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Web Hosting - Look Before You Leap
Companies that offer Internet-connected servers that provide space and bandwidth for a domain, for one or more web sites, are called Web Hosts. Large companies have private networks that allow them to host domains on their own equipment and IP address range. But for the majority of those who want an Internet presence, a 'rented' web host is a necessity.
There are a wide variety of hosting plans available. Some are free, others charge up to a $100 or more per month. Some provide nothing but a tiny amount of disk space and minimal network bandwidth. The web site owner is on his or her own for any thing else. Others offer a range of services, including server and email administration, backups, web site design assistance, troubleshooting and many others.
In the world of web hosting, you may often find yourself sharing a server with anywhere from one to a thousand or more other web sites. That allows the web hosting company to keep equipment and staff expenses lower. Many web sites are simple and low-volume enough that the arrangement works fine. When you or one or more of the others grow, it may be helpful to consider a dedicated server.
A dedicated server, as the name suggests, hosts only your domain. You can put one web site on it, or as many as you wish. You control the access. You may also, as an option, take over much of the server administration yourself. That may save you money on support costs, but cost you considerable time. If you don't have the expertise, you can end up costing yourself much more than you save.
In order to carry out those administrative functions yourself, even if you hire help, it's desirable to have some technical knowledge under your belt. Some of that knowledge will be useful, even for day-to-day tasks apart from dealing with emergencies. FTP, email administration, backup methods and other technical areas are among the more common areas you'll need to be at least somewhat familiar with.
When your web site grows to a certain size and level of complexity, you'll begin to find it worthwhile to look at implementing a database. But that brings with it a still higher level of ability, both technical and logistical or creative.
Implementing a database can be relatively simple. Designing one that provides what you want, with decent performance and maintenance that doesn't become a nightmare, will take some careful thought. Not everyone has the temperament for that type of work, especially those who prefer graphical design, content creation or development, and the many other web site tasks that are part of every implementation.
There are other, more low level administrative matters. Managing disk space, maintaining domain names, dealing with registration and changes, and a number of other 'utilitarian' tasks are also not everyone's cup of tea. Some understanding of how DNS works, as well as the design of the Internet itself, are helpful. That provides a good context for understanding the role of some of those tasks.
When you begin to seek out a web host to implement a web site, consider all these factors and look in the mirror. What kind of web hosting you should pursue is determined by a combination of who you are and what's being offered. Look before you leap.
Being Effective in Your Persuasive Writing (persuasive writing) The goal of persuasive writing is to have the ability to influence or change a persons mind with your words. You encounter these in your normal everyday life. Whether it is a politician trying to convince you to vote for them, a commercial for a company that wants you to buy there product, or from your children trying to explain the reason why they should be allowed to go to that concert, persuasion is all around. You may even use the power of persuasion on yourself, like deciding why or why not you should eat that last piece of pizza or if you really need to buy another white shirt even though it is a really good deal. Everyday you have to decide on whether one choice is better than another and why. To succeed in your persuasive writing venture you need to follow a few simple rules. You must have focus. Decide on what position you are trying to persuade. Are you for or against the topic your writing about? Choose a side and stick with it. Arguing both sides of the fence will be detrimental to your persuasion. There are three techniques that you will need to use to have convincing persuasive writing. Now you need to provide facts and evidence to support your writing. Statistics and examples are used to provide the reason people should choose you position and believe your writings. You can also include facts and evidence that demonstrate why the opposition is wrong. This should be eased into. Remember you are trying to persuade and convince them on why you position is better not offend or alienate them. This is called the logos technique of persuasion writing. Another persuasive writing technique is ethos. This is where you have to prove yourself to be a creditable person. To be able to make your readers believe that they should have confidence in what you are telling them. The best way to prove your credibility is to provide true and undisputable facts, be articulate, and explain why you are capable of proving this information to them. Pathos is the third technique you will use in your writing. This will appeal to the emotions of the readers. This can be the most important technique but also the most critical. It must be used with caution or you can just as easily turn the readers against you as you could bring them with you. Appealing to your readers emotions can be tricky. This must be done subtly To work this effectively you must have the ability to make the reader feel your emotions, the joy, the pain, the hurt whatever the case maybe. You need to pin point your target audience and write to appeal to them. What sounds interesting and persuasive to a teenager most likely will not work with a middle age woman. Whether you are targeting men or women will make a difference in you writings. Identify with your target audience. An example of this would be ?only the cool kids will be wearing product XYZ? or ?we know as a respectable home owner you will want to?..? By identifying with the intended audience it pulls them into what you are writing and how or why it pertains to them. Persuasive writings can be a challenge. You have to objective and opened minded to other positions of the topic at hand even though sometimes you don?t want too. Remembering you goal is just to persuade them why yours is better. This does not necessarily mean that the opposition is bad or wrong, just that yours is a superior choice.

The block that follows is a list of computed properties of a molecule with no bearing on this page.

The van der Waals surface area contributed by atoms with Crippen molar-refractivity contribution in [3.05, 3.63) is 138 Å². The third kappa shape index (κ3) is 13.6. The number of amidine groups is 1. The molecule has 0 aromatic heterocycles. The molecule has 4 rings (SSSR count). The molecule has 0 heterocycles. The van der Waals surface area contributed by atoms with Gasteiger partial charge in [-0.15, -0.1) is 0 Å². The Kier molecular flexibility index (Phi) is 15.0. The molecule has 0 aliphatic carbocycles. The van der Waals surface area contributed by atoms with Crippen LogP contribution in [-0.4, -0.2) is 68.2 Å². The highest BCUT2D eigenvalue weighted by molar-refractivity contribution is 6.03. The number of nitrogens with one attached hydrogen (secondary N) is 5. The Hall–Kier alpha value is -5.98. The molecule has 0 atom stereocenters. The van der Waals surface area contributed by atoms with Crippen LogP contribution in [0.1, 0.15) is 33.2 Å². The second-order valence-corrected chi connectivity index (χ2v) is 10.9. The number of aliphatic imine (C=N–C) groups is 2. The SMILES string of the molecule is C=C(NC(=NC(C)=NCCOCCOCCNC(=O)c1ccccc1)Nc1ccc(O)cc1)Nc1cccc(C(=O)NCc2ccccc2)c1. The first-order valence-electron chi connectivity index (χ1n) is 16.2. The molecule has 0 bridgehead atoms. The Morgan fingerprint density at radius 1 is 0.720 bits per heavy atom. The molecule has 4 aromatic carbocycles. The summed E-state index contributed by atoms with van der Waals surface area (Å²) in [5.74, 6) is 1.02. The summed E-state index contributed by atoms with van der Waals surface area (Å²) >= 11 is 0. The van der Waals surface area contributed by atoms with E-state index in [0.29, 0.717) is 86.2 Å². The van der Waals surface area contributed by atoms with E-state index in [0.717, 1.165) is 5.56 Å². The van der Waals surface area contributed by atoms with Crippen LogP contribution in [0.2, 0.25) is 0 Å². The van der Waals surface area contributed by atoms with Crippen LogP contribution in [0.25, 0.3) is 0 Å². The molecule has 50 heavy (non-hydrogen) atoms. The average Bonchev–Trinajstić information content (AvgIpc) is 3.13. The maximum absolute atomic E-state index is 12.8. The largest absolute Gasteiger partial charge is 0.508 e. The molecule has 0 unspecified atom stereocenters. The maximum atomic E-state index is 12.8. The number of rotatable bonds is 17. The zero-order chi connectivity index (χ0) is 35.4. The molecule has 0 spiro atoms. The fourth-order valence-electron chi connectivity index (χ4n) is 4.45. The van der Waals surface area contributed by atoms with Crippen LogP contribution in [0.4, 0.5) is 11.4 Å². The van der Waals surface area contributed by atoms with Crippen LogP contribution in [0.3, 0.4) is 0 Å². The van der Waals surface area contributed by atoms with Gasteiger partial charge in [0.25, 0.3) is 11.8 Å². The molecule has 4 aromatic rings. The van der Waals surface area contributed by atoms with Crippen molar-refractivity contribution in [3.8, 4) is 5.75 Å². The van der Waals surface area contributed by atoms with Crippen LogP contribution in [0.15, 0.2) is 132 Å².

Web Hosting - Domain Name Changes and How They Affect You New domain names are registered all the time, and ones previously registered expired. Sometimes that's the result of simple neglect. The owner of the name chose not to renew his or her ownership, so the name became available for someone else to use. In rare cases, a highly original mind managed to think of a new one. In the other common scenarios, someone chose to just let it go or sell it. When you choose to change your domain name, there are actually two separate steps involved: releasing the old name, and adopting the new one. But, just as the postal system can have difficulty forwarding your letters when you change your personal name, changing your domain name brings certain difficulties. One of the most prominent is the fact that any name change requires a change to thousands of DNS Servers around the globe. DNS (Domain Name System) is the set of software/hardware components that allows domain names to map to IP addresses. IP addresses are what are actually used 'under the covers' when one computer communicates with another. Note that there isn't always a 1:1 correspondence between a name and an IP address. One IP address can serve multiple domain names and one domain name can have multiple IP addresses. For the sake of simplicity, we'll stick to the common case here. DNS servers around the world maintain internal databases that match the name to an IP address. Not all servers have all pairs of names/addresses. A series of complex routines allows a request to be forwarded when the particular DNS server doesn't have a needed record. When you acquire a domain name that used to be associated with a given IP address, the odds of you acquiring the same IP address are extremely low. In the unlikely case, for example, that you acquired the domain name yahoo.com, you would almost certainly not get the IP address that was matched with it (unless you bought the Yahoo! company). So, as a result of the change, the name/IP address pair is no longer what it was. A similar circumstance exists when you retain your IP address, but want to change the domain name associated with it. In either case, the pairing has changed. The catch is this: when the change takes place, those DNS databases are not all updated instantaneously around the world. Even apart from the limited speed with which computers and networks operate, (and neglecting the human factor if/when the change is made manually to more than one server) the reason is something called caching. In order to communicate efficiently, DNS servers are designed to assume that changes will be relatively rare. Just as with the postal system, you don't move your address or change your name every minute. Since that's true, in general, the name/IP address pair is cached. A cache is a set of stored information that is reused so that fresh information doesn't have to be communicated with every request for a web page or data. A chain of DNS servers pass requests to the last known address. There is usually more than one system between your computer and the server you want to communicate with. Most of the time, that's your current name/address. When you change the name, that pair is no longer valid. In order to propagate the new name/address pair (so the terminology goes), that cache has to be refreshed. Something similar happens when you establish an entirely new name. That name is first associated with an IP address and that pair has to be communicated to DNS servers around the world in order for you to be able to reach any one of them at random. But DNS servers don't do that until they are requested to do so by your action of asking for information from a remote server. Because of that, but chiefly because of caching, it can take quite a while for the new pair to become known around the Internet. Caches can expire and get refreshed in a few minutes or a few hours. It varies. That time can be as short as an hour or less, if the path between your computer and the web server is very simple and only one DNS server needs to be updated. Or, it can take up to 48 hours or more. Though the 'official' range is often given by registrars as 24-48 hours, the average is closer to about six hours. But that's an average. The actual time in any given case can (and does) vary widely. In the meantime, a number of effects can occur. The most obvious is that, since the name/IP address pair can't be resolved properly, you don't reach the server you want. Your browser points to the old one (in the rare case it's still accessible by that name and address), or it simply reports there's no such name at that address. So, when registering a new name or buying an old one, you should establish the site, but not advertise it for at least a couple of days. Better to wait to get visitors than to turn them off by being 'not at home' when they call.